Study shows home caregivers can help stave off dementia

People over the age of 60 who are sedentary for long periods of time are at increased risk of developing dementia. That’s according to a new study by researchers at the University of Southern California and the University of Arizona.

About 6.5 million people over the age of 65 in the United States will have Alzheimer’s disease in 2022, according to Alzheimer’s Association statistics. Alzheimer’s disease is the most common form of dementia and includes vascular dementia and Lewy body dementia.

This study utilizes self-reported data from the UK Biobank, a biomedical database covering over 500,000 participants across the UK. This study examines whether there is a relationship between dementia and sedentary activity. We took into account the questionnaire responses of over 145,000 participants.

One of the big takeaways from this research is that caregivers can play a role in keeping older people engaged, which in turn reduces the risk of dementia in the long term.

The study found that the risk of dementia was reduced among older adults who were mentally active in a sedentary state, such as reading a book.

“The type of sedentary activity undertaken during leisure time, not the amount of time spent sitting per se, influences dementia risk,” said one of the study’s authors, a professor of biosciences and anthropology at USC Dornlife. Professor David Raichlen said. The University of Arts and Sciences said at a press conference.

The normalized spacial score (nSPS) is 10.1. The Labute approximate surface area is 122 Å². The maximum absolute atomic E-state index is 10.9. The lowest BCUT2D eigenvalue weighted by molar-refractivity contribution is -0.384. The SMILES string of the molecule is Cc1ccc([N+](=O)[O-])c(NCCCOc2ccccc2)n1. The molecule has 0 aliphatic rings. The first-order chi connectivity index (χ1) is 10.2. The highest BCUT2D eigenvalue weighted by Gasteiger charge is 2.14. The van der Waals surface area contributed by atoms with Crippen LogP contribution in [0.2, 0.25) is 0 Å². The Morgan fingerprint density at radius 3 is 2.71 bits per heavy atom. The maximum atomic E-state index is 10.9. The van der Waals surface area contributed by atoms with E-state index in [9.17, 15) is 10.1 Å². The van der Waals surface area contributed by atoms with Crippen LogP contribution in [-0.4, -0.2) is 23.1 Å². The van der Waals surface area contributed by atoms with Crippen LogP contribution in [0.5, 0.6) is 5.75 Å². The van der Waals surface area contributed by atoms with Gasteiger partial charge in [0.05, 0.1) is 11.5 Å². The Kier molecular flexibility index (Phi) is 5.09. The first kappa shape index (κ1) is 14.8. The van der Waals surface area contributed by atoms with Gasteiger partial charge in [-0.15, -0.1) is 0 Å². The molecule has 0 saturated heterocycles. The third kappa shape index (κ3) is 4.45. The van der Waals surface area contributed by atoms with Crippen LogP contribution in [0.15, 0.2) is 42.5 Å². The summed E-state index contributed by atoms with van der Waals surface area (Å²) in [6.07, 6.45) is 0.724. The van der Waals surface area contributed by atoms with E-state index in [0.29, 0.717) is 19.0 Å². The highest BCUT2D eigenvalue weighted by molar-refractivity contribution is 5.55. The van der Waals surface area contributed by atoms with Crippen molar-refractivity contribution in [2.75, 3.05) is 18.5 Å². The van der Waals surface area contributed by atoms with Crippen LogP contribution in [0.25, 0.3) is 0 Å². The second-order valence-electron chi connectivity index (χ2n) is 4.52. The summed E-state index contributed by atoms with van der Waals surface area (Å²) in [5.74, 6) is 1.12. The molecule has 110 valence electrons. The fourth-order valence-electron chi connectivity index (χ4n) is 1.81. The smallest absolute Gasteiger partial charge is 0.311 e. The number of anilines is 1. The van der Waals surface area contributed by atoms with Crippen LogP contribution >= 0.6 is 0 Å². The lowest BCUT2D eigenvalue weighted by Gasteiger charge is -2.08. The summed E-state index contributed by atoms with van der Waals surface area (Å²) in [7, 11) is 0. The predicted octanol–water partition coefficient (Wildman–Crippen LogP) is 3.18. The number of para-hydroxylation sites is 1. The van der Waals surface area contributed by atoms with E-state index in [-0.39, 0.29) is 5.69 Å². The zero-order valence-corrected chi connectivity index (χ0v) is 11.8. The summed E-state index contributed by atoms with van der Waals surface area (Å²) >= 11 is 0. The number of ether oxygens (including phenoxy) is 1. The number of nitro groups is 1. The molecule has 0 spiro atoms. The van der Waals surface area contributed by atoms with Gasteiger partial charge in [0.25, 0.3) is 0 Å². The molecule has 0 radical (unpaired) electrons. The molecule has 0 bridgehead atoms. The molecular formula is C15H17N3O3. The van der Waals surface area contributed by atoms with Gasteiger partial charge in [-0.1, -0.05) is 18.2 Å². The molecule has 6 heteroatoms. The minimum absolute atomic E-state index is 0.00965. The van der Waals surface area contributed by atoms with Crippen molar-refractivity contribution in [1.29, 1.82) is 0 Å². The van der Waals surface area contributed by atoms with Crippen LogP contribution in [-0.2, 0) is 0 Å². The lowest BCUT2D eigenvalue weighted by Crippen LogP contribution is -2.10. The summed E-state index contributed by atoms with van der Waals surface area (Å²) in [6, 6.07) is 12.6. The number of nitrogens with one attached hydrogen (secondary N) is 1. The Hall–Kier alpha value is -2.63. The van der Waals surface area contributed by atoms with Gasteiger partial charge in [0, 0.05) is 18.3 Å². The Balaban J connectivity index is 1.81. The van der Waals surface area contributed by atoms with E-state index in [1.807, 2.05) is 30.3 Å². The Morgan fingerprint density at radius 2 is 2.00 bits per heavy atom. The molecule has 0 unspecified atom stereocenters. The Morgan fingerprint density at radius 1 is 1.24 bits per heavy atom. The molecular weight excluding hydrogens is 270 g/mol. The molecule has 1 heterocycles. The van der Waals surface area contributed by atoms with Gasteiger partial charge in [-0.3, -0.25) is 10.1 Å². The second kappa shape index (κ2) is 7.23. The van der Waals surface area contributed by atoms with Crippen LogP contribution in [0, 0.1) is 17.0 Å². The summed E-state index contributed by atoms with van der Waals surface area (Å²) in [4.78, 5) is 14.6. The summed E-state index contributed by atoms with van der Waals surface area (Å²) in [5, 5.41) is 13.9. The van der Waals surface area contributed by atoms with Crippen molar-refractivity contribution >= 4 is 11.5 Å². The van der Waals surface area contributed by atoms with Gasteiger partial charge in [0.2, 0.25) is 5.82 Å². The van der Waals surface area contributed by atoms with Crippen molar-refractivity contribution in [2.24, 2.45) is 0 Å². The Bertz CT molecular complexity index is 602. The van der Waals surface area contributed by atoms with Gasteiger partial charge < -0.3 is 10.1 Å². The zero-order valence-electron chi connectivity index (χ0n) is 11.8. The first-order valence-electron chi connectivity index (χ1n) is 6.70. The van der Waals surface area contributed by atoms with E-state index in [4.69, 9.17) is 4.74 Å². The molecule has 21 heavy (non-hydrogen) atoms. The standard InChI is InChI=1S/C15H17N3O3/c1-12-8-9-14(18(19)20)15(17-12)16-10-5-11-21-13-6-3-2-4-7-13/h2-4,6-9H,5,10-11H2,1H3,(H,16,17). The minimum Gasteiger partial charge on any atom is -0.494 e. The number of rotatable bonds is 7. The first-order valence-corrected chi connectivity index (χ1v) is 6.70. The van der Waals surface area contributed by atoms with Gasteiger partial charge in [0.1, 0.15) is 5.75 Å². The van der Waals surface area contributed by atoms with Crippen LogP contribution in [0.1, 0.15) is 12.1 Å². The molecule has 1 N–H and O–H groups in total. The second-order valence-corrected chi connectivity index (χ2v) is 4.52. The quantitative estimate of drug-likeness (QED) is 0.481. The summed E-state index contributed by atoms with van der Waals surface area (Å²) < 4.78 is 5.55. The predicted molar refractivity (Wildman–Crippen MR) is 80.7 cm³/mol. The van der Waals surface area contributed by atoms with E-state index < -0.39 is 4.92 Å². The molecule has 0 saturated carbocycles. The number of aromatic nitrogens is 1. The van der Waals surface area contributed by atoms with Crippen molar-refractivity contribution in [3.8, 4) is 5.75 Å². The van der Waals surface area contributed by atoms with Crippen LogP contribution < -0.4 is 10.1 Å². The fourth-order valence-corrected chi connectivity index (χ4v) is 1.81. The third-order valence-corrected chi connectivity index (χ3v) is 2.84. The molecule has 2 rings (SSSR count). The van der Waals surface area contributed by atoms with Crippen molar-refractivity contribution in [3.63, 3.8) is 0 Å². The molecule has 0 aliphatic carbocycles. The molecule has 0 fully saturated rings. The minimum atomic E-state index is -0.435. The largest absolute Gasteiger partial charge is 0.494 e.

Raichlen also points out that activities like watching television have lower levels of muscle activity and energy compared to using a computer.

“Studies have shown that sitting for long periods reduces blood flow to the brain, but the relatively large amount of intellectual stimulation that occurs during computer use may offset the negative effects of sitting.” There is a possibility

Another notable finding was that the relationship between sedentary behavior and dementia risk remained present in physically active older adults.

“We know that physical activity is good for brain health, but many of us think that just getting more physical activity during the day can counteract the negative effects of sitting,” the study said. Gene Alexander, one of the authors of said he is a professor of psychology at the Evelyn F. McKnight Brain Institute at the University of Arizona. “Our findings suggest that the brain effects of sitting during leisure activities are quite independent of the degree of physical activity.”

Ultimately, the findings of this study serve as a reminder for home care companies and their caregivers to look for opportunities to incorporate mentally-engaging activities into care delivery plans.

Source link

Leave a Reply

Your email address will not be published. Required fields are marked *